- On December 23rd, 2002, Futaba Channel made their modified version of GazouBBS public. It was named imgboard.php, and on the script download page they stated some of the features that had been added:
Original Japanese: スレッド、age/sage、2chトリップ、ID、サムネイル、htmlキャッシュ表示、proxyポートスキャン、など
English translation: Threads, age/sage, 2ch trip, IDs, thumbnails, HTML cache display, proxy port scanning, etc.
Imageboards reach the West
- On March 3rd, 2003, an English-language 2ch-like site world2ch was created by a Japanese user who went by the online handle RIR6. It did not host any imageboards at this point, but an English-translated version of the 0ch BBS script was used for the bulletin boards.
- On June 1st, 2003, RIR6 hosts two imageboard instances on world2ch using an English-translated version of Futaba's imgboard.php script.
- [NEEDS MOAR RESEARCH] On May 19th, 2003, SQ Web Programming Team released version 4.00 of the PhotoBBS imageboard script. It had already been in development and in use since 1999, but now it was freely available. The board index displayed a table of threads without images, and inside the threads were the image(s) in full and a list of all the replies. Multiple images could be attached when making a thread. The script was primarily used by sites dedicated to sharing self-produced amateur porn pics.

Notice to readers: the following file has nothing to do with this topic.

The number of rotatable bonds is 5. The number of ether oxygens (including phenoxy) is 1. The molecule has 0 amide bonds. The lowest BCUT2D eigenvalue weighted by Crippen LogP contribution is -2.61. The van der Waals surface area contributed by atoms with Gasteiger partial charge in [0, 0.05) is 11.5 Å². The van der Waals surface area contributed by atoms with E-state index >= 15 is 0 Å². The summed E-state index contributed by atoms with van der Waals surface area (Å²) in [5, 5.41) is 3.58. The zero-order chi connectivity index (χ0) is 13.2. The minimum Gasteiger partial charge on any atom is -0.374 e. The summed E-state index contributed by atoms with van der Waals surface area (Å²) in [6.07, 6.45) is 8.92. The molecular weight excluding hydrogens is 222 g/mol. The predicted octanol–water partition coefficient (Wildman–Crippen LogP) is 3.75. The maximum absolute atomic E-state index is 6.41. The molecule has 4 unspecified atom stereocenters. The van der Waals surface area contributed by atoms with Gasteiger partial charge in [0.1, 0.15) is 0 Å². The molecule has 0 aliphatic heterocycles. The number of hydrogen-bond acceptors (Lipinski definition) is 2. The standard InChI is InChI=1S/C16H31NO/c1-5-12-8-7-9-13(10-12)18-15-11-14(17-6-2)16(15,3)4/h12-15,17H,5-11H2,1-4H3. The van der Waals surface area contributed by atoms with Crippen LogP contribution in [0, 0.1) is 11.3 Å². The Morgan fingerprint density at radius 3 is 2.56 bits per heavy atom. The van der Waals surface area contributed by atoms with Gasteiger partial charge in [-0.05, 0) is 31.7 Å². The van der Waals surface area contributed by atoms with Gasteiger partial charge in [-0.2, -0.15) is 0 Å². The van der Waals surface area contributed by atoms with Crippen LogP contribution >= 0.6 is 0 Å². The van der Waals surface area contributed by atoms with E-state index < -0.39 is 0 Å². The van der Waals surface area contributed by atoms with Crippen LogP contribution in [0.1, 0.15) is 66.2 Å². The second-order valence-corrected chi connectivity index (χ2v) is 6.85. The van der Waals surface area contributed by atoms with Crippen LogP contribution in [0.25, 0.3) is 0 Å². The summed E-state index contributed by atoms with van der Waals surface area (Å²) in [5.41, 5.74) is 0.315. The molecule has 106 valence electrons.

- On October 1st, 2003, the English-language imageboard site 4chan was launched by an American fan of Futaba Channel who went by the online handle moot. moot had initially created an English-translated version of GazouBBS with the help of others, but it was quickly swapped out for a translated version of Futaba's imgboard.php once he realized that it was available.
- On October 15th, 2003, Futaba Channel renamed their imgboard.php script to futaba.php.
- On December 22nd, 2003, the initial version of the Futallaby script—a translated and modified version of futaba.php— is released on 1chan.net, an imageboard site centered around the topic of trains. This would go on to become a prominent script in the West and the basis of many future imageboard scripts.
- On January 3rd, 2004, an updated version of Futallaby is released that is rewritten by terra (not to be confused with the Japanese Terra) to use valid XHTML and CSS. The burichan style is added, as used on terra's Burichan imageboard site, which describes itself as "Gay 4chan". An adaption of this style would be added to 4chan later in the year.
- On April 21st, 2004, another modified version of futaba.php is created called Siokara (しおから), which contains many additional features; animated GIF thumbnails, automatic URL linking, a forced sage function, and more.